The Yomiuri ShimbunThe most pressing matter is to avert a situation in which more chemical weapons are used in the civil war in Syria. Neither the United States nor Russia can be allowed to escalate their military rivalry in Syria.
As suspicions strengthened that the forces of Syrian President Bashar Assad have again used chemical weapons, the United States launched a concerted operation with Britain and France. They conducted bombing attacks against targets at three sites, including a chemical weapons research facility on the outskirts of the capital of Damascus and a chemical weapons storage facility in the central province of Homs.
U.S. President Donald Trump said in an address that the main aim of the attacks was “to establish a strong deterrent against the production, spread and use of chemical weapons.”
When suspicion arose over the Assad government’s use of chemical weapons last year, U.S. forces alone attacked a Syrian air base but could not make the government change its actions. By expanding the scale of the attacks through its cooperation with Britain and France and targeting chemical weapons facilities, the United States likely attempted to check Syria from using chemical weapons further.
Prime Minister Shinzo Abe said the Japanese government “supports the resolve of the United States, Britain and France.”
It has been said that the Assad government, even after Syria joined the Chemical Weapons Convention in 2013, possessed sarin and chlorine gas and used them in its attacks.
In the aftermath of an air raid against a rebel-held foothold on April 7, images from the site showed small children and others collapsing and foaming at the mouth. Such an act is nothing short of ghastly.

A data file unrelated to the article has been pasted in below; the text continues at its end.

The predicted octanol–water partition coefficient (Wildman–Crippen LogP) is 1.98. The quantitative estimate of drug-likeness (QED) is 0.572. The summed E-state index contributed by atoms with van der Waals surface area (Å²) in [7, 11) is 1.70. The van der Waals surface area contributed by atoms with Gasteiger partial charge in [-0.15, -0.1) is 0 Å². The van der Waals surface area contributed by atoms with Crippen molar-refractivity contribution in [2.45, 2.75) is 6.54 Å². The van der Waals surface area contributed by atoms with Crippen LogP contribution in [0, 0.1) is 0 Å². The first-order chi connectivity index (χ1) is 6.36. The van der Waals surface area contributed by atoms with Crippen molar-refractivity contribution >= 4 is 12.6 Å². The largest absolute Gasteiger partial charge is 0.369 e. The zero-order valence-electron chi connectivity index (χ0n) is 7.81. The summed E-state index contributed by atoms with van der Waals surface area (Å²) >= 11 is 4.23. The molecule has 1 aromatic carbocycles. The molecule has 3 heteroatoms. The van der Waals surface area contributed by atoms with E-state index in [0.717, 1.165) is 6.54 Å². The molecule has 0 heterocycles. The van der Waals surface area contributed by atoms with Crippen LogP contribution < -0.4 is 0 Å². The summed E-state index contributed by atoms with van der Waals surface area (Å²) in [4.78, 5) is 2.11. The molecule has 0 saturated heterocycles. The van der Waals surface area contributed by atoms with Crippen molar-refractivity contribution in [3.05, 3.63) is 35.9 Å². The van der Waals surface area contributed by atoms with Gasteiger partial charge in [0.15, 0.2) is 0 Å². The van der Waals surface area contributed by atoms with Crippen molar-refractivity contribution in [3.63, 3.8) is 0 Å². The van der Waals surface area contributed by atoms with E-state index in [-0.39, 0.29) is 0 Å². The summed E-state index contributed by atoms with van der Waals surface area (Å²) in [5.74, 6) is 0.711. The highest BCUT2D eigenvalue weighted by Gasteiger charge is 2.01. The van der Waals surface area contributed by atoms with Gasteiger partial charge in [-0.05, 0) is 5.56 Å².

Don’t abandon U.S. duties
Atrocities that flout international norms must not be left unanswered. Attacks by the United States, Britain and France will be a warning to North Korea, which continues developing not only nuclear but also chemical weapons and is said to have been providing Syria with its technology.
It cannot be overlooked that Russia, which supports the Assad government, has not assumed its responsibility for preventing the government from using chemical weapons. Calling the three-nation attacks an “act of aggression” against Syria, Russia has even issued a statement suggesting that retaliatory steps will be taken.
U.S. troops tasked with eradicating the extremist Islamic State of Iraq and the Levant (ISIL), as well as Russian troops supporting the forces of the Assad government, are stationed in Syria. The United States and Russia need to avert any accidental military clashes.
It is worrisome that Trump, apparently conscious of his supporters at home, has repeatedly spelled out policies for weakening the U.S. involvement in the Middle East.
Early this month, Trump referred to an early withdrawal of U.S. troops from Syria, saying that the eradication of ISIL is almost complete. In his latest address, he emphasized that the United States “does not seek an indefinite presence in Syria.”
It will become inevitable for Russia and Iran to fill the power vacuum if the United States withdraws from Syria. There would no longer be any brakes to stop inhuman acts by Assad government forces.
Trump should not abandon, on the pretext of advocating “America first” policies, the duties the United States has assumed for the peace and stability in the Middle East.